15 April 2011 – Paul Banister was one of several respondents who put in submissions to the NABERS Energy review currently under way on whether the rating should be extended to more than five stars, and if so, how.
NABERS has come under fire from some quarters for inconsistencies, some of which it has addressed – in particular in the case of Victoria, where the tool was inconsistent with other states and territories. See our coverage
Dr Bannister, managing director of Exergy Australia Pty Ltd, and an author of the methodology, said in his submission that he supported the extension of the scale to seven stars (from the current five) “with the retention of the current scale between one and five stars, as far as possible” but he recommended changes to the original underlying methodology, of which he was a key author more than a decade when it first started life as the Australian Building Greenhouse Rating System or ABGR.
He said in the submission: “The recent exercise in Melbourne has demonstrated that alteration of the scales isn’t that much of a trauma to the market and so minor alterations should be considered, particularly if they don’t affect the top end of the scale too badly.
“However in its current form, the NABERS Office Energy tool is unsuitable for extension to seven stars because a zero emissions building in climates cooler than Sydney will have a positive benchmarking factor irrespective.”
He explained: “Going back a very long way when we put together the original ABGR, which is unaltered and which we have at the moment, we created corrections factors for things like climate and those were largely additive factors which means if you put a zero emissions building in Melbourne into NABERS (which is generally a colder climate and uses coal fired energy) the building would come up with a non zero rating.
“When we developed the rating this didn’t matter. I remember saying to someone that this was not a problem but that, hey, that’s a problem we’d like to have, because the best buildings we had were four star [and because the problem manifested only at the higher star levels.]”
These “end of scale issues” were “over the horizon” when this was developed. Now all of the other NABERS ratings such as for energy and water have used different methodology so this is not an issue.
“All of the tools other than offices work in different ways and so they don’t have that problem because we’ve learnt.”
Bannister says he’s been “agitating for quite a while” for some improvements.NABERS Energy works on a “normalised emissions” basis – it takes the buildings energy use and greenhouse emissions and then adjusts them for hours of use and location so that they are comparable with others.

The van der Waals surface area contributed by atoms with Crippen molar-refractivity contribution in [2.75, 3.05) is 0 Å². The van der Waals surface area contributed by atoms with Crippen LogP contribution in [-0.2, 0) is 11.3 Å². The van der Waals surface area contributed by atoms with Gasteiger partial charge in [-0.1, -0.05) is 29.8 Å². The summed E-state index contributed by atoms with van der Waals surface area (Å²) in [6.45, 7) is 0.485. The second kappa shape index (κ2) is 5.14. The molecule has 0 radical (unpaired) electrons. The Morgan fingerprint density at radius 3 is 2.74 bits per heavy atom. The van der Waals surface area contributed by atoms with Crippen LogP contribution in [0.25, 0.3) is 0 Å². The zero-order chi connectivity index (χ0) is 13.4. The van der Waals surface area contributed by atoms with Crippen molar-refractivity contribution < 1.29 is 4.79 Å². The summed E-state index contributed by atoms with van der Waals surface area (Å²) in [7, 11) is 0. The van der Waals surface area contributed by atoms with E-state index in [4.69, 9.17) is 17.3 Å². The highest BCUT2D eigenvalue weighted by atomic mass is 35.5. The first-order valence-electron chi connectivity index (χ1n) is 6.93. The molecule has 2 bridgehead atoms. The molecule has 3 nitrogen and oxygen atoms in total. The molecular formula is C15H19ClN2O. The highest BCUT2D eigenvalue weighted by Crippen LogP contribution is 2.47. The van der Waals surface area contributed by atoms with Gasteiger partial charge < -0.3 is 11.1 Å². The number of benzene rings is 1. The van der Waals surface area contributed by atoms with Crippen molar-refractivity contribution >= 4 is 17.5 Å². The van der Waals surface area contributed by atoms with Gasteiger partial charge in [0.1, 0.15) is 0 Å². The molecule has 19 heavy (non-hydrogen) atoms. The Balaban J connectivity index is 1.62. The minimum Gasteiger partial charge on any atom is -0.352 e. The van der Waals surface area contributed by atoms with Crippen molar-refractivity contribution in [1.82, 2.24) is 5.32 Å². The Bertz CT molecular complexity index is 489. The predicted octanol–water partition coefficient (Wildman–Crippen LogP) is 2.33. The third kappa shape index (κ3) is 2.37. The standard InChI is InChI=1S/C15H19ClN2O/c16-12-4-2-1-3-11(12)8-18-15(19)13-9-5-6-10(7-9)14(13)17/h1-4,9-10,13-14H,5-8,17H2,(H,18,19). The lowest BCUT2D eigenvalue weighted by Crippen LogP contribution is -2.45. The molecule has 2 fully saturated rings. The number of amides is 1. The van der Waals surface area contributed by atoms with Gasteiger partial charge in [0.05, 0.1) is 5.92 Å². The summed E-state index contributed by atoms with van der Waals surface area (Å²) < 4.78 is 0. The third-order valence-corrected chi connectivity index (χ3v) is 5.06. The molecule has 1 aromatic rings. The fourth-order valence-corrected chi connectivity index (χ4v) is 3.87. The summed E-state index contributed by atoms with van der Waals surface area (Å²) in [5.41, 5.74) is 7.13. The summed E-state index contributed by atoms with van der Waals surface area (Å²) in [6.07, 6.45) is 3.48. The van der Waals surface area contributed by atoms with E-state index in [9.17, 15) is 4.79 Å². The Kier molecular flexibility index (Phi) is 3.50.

In the submission he says:
“This means the underlying mechanisms associated with the climate, hours and occupancy mechanisms need to be corrected. Otherwise a seven star building will be impossible in Melbourne, for instance.
“This is not an issue for hotels or shopping centres as the methodology for these ratings does not suffer the same problem. The offices methodology needs to be brought into alignment with these ratings.”
He said tthe tenancy scale also needed to be better aligned across the country and currently “over-rates poor tenancies.”
“The review is an opportunity to fix these things and do them in a more coherent manner,” Mr Bannister told The Fifth Estate.
Some of the perceived problems with NABERS are not reasonable, he said.
“Some is real and some is blunderbuss. Things are changing in Green Star all the time. But NABERS probably hasn’t changed, the basic calculation has been static.”
Following are some details of the inquiry:
The NABERS National Administrator has been seeking submissions on a proposal to “future-proof” the NABERS Energy for Offices rating tool, by extending its traditional five-star rating scale.
A position paper canvassing industry views on extending the NABERS Energy for Offices rating scale to six or seven stars was released in November, exploring options to accommodate the next generation of sustainable buildings.
Position Paper: NABERS Energy for Offices – Future proofing the rating scale (96.0 Kb)
The position paper canvassed three options:
- Recalibrating the current 5 star rating scale
- Extend to 6 stars in early 2011, introducing the 7th star in the future as needed
- Extend to 7 stars in early 2011.
Twenty-four submissions were received, and can be accessed from the site .
- AMP Capital Investors
- Australian Institute of Architects
- Central Park Management
- Charter Hall Pty Limited
- City of Melbourne
- City of Sydney
- Colliers International
- D&E Air Conditioning
- Energy Efficiency Council
- Exergy Australia Pty Ltd
- FMA Australia
- Green Building Council of Australia
- Hampton Sustainability
- ING Real Estate Investment Management
- Jones Lang LaSalle
- Lend Lease
- RICS Oceania
- State Property Authority
- The GPT Group
- WA Office of Energy Assessor comments
- WA Office of Energy Industry comments
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